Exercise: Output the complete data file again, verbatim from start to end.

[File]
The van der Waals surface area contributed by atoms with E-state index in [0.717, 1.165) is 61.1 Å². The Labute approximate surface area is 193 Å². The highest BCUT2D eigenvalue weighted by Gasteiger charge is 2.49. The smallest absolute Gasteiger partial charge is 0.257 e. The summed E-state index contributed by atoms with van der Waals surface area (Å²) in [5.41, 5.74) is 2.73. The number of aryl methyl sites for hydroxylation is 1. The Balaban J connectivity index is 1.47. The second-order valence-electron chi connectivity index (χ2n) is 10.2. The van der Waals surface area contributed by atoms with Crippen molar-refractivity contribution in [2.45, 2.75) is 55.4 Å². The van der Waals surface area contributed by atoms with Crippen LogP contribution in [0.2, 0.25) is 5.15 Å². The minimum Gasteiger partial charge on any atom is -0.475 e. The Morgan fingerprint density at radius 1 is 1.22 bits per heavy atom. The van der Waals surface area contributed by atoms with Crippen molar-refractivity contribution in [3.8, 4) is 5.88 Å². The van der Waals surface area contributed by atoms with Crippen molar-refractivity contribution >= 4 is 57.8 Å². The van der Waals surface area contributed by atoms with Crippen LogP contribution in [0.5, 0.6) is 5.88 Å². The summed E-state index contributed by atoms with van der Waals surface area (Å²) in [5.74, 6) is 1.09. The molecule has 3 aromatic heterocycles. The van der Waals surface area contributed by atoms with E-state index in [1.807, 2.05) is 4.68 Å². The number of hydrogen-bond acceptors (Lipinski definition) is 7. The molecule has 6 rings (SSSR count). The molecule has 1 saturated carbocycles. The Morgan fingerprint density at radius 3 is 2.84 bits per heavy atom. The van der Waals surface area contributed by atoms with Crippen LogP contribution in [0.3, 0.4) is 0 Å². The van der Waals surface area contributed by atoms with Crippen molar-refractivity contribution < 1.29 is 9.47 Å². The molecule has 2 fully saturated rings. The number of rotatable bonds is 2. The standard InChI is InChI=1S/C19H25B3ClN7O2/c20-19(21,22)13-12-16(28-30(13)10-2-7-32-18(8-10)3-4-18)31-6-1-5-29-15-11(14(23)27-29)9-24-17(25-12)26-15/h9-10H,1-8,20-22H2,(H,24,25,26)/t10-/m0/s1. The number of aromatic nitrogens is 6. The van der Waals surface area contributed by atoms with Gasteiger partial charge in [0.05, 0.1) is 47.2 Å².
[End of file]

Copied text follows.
The van der Waals surface area contributed by atoms with E-state index in [0.717, 1.165) is 61.1 Å². The Labute approximate surface area is 193 Å². The highest BCUT2D eigenvalue weighted by Gasteiger charge is 2.49. The smallest absolute Gasteiger partial charge is 0.257 e. The summed E-state index contributed by atoms with van der Waals surface area (Å²) in [5.41, 5.74) is 2.73. The number of aryl methyl sites for hydroxylation is 1. The Balaban J connectivity index is 1.47. The second-order valence-electron chi connectivity index (χ2n) is 10.2. The van der Waals surface area contributed by atoms with Crippen molar-refractivity contribution in [2.45, 2.75) is 55.4 Å². The van der Waals surface area contributed by atoms with Crippen LogP contribution in [0.2, 0.25) is 5.15 Å². The minimum Gasteiger partial charge on any atom is -0.475 e. The Morgan fingerprint density at radius 1 is 1.22 bits per heavy atom. The van der Waals surface area contributed by atoms with Crippen molar-refractivity contribution in [3.8, 4) is 5.88 Å². The van der Waals surface area contributed by atoms with Crippen molar-refractivity contribution >= 4 is 57.8 Å². The van der Waals surface area contributed by atoms with Crippen LogP contribution in [0.5, 0.6) is 5.88 Å². The summed E-state index contributed by atoms with van der Waals surface area (Å²) in [5.74, 6) is 1.09. The molecule has 3 aromatic heterocycles. The van der Waals surface area contributed by atoms with E-state index in [1.807, 2.05) is 4.68 Å². The number of hydrogen-bond acceptors (Lipinski definition) is 7. The molecule has 6 rings (SSSR count). The molecule has 1 saturated carbocycles. The Morgan fingerprint density at radius 3 is 2.84 bits per heavy atom. The van der Waals surface area contributed by atoms with Crippen LogP contribution in [0.3, 0.4) is 0 Å². The van der Waals surface area contributed by atoms with Crippen molar-refractivity contribution < 1.29 is 9.47 Å². The molecule has 2 fully saturated rings. The number of rotatable bonds is 2. The standard InChI is InChI=1S/C19H25B3ClN7O2/c20-19(21,22)13-12-16(28-30(13)10-2-7-32-18(8-10)3-4-18)31-6-1-5-29-15-11(14(23)27-29)9-24-17(25-12)26-15/h9-10H,1-8,20-22H2,(H,24,25,26)/t10-/m0/s1. The number of aromatic nitrogens is 6. The van der Waals surface area contributed by atoms with Gasteiger partial charge in [0.05, 0.1) is 47.2 Å².